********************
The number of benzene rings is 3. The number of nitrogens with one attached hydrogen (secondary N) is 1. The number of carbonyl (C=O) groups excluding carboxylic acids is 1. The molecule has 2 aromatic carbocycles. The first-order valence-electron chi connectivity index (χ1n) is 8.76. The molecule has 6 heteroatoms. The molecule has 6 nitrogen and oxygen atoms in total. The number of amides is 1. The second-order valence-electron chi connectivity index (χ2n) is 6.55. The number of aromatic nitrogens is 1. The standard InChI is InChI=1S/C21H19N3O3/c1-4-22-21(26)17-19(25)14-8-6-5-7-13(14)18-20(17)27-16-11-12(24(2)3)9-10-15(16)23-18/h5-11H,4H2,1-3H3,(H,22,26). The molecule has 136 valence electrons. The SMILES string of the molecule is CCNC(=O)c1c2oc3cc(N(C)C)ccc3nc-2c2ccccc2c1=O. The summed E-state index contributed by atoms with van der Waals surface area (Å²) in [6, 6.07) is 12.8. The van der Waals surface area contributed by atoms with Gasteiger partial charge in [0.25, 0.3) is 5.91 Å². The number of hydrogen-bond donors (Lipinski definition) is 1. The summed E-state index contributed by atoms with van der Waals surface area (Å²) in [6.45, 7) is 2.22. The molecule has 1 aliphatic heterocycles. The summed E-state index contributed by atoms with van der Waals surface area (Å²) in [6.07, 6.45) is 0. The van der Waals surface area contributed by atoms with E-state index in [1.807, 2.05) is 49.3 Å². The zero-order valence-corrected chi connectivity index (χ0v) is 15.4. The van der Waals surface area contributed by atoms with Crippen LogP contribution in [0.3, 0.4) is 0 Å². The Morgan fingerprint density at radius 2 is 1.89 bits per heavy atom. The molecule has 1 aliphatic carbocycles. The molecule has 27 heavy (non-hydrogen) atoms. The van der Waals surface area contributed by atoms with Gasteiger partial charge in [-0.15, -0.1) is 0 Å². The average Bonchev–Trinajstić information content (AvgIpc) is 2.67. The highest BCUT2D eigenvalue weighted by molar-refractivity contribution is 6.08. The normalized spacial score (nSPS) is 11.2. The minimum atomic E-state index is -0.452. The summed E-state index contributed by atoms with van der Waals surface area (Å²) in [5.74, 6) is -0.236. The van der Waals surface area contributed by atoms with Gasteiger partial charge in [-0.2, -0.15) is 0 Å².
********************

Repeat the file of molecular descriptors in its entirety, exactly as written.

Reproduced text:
The number of benzene rings is 3. The number of nitrogens with one attached hydrogen (secondary N) is 1. The number of carbonyl (C=O) groups excluding carboxylic acids is 1. The molecule has 2 aromatic carbocycles. The first-order valence-electron chi connectivity index (χ1n) is 8.76. The molecule has 6 heteroatoms. The molecule has 6 nitrogen and oxygen atoms in total. The number of amides is 1. The second-order valence-electron chi connectivity index (χ2n) is 6.55. The number of aromatic nitrogens is 1. The standard InChI is InChI=1S/C21H19N3O3/c1-4-22-21(26)17-19(25)14-8-6-5-7-13(14)18-20(17)27-16-11-12(24(2)3)9-10-15(16)23-18/h5-11H,4H2,1-3H3,(H,22,26). The molecule has 136 valence electrons. The SMILES string of the molecule is CCNC(=O)c1c2oc3cc(N(C)C)ccc3nc-2c2ccccc2c1=O. The summed E-state index contributed by atoms with van der Waals surface area (Å²) in [6, 6.07) is 12.8. The van der Waals surface area contributed by atoms with Gasteiger partial charge in [0.25, 0.3) is 5.91 Å². The number of hydrogen-bond donors (Lipinski definition) is 1. The summed E-state index contributed by atoms with van der Waals surface area (Å²) in [6.45, 7) is 2.22. The molecule has 1 aliphatic heterocycles. The summed E-state index contributed by atoms with van der Waals surface area (Å²) in [6.07, 6.45) is 0. The van der Waals surface area contributed by atoms with E-state index in [1.807, 2.05) is 49.3 Å². The zero-order valence-corrected chi connectivity index (χ0v) is 15.4. The van der Waals surface area contributed by atoms with Crippen LogP contribution in [0.3, 0.4) is 0 Å². The Morgan fingerprint density at radius 2 is 1.89 bits per heavy atom. The molecule has 1 aliphatic carbocycles. The molecule has 27 heavy (non-hydrogen) atoms. The van der Waals surface area contributed by atoms with Gasteiger partial charge in [-0.15, -0.1) is 0 Å². The average Bonchev–Trinajstić information content (AvgIpc) is 2.67. The highest BCUT2D eigenvalue weighted by molar-refractivity contribution is 6.08. The normalized spacial score (nSPS) is 11.2. The minimum atomic E-state index is -0.452. The summed E-state index contributed by atoms with van der Waals surface area (Å²) in [5.74, 6) is -0.236. The van der Waals surface area contributed by atoms with Gasteiger partial charge in [-0.2, -0.15) is 0 Å².